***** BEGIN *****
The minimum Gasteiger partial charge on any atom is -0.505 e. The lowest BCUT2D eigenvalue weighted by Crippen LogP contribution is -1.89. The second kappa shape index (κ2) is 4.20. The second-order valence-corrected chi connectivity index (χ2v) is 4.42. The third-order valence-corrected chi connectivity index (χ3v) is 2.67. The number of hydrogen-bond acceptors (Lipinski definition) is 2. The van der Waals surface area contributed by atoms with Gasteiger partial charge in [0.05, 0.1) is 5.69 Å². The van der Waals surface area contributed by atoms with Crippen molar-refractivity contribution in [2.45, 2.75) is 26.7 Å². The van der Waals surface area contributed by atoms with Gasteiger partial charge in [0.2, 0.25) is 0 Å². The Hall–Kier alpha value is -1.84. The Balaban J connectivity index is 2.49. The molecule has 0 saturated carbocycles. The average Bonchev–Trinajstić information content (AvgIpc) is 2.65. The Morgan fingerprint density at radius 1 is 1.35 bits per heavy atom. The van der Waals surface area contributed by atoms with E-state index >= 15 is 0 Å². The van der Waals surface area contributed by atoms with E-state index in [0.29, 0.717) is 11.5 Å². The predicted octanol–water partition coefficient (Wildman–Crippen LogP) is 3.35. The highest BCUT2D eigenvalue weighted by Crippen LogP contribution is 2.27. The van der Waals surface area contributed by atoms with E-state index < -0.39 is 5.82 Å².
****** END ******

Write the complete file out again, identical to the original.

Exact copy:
The minimum Gasteiger partial charge on any atom is -0.505 e. The lowest BCUT2D eigenvalue weighted by Crippen LogP contribution is -1.89. The second kappa shape index (κ2) is 4.20. The second-order valence-corrected chi connectivity index (χ2v) is 4.42. The third-order valence-corrected chi connectivity index (χ3v) is 2.67. The number of hydrogen-bond acceptors (Lipinski definition) is 2. The van der Waals surface area contributed by atoms with Gasteiger partial charge in [0.05, 0.1) is 5.69 Å². The van der Waals surface area contributed by atoms with Crippen molar-refractivity contribution in [2.45, 2.75) is 26.7 Å². The van der Waals surface area contributed by atoms with Gasteiger partial charge in [0.2, 0.25) is 0 Å². The Hall–Kier alpha value is -1.84. The Balaban J connectivity index is 2.49. The molecule has 0 saturated carbocycles. The average Bonchev–Trinajstić information content (AvgIpc) is 2.65. The Morgan fingerprint density at radius 1 is 1.35 bits per heavy atom. The van der Waals surface area contributed by atoms with E-state index >= 15 is 0 Å². The van der Waals surface area contributed by atoms with E-state index in [0.29, 0.717) is 11.5 Å². The predicted octanol–water partition coefficient (Wildman–Crippen LogP) is 3.35. The highest BCUT2D eigenvalue weighted by Crippen LogP contribution is 2.27. The van der Waals surface area contributed by atoms with E-state index < -0.39 is 5.82 Å².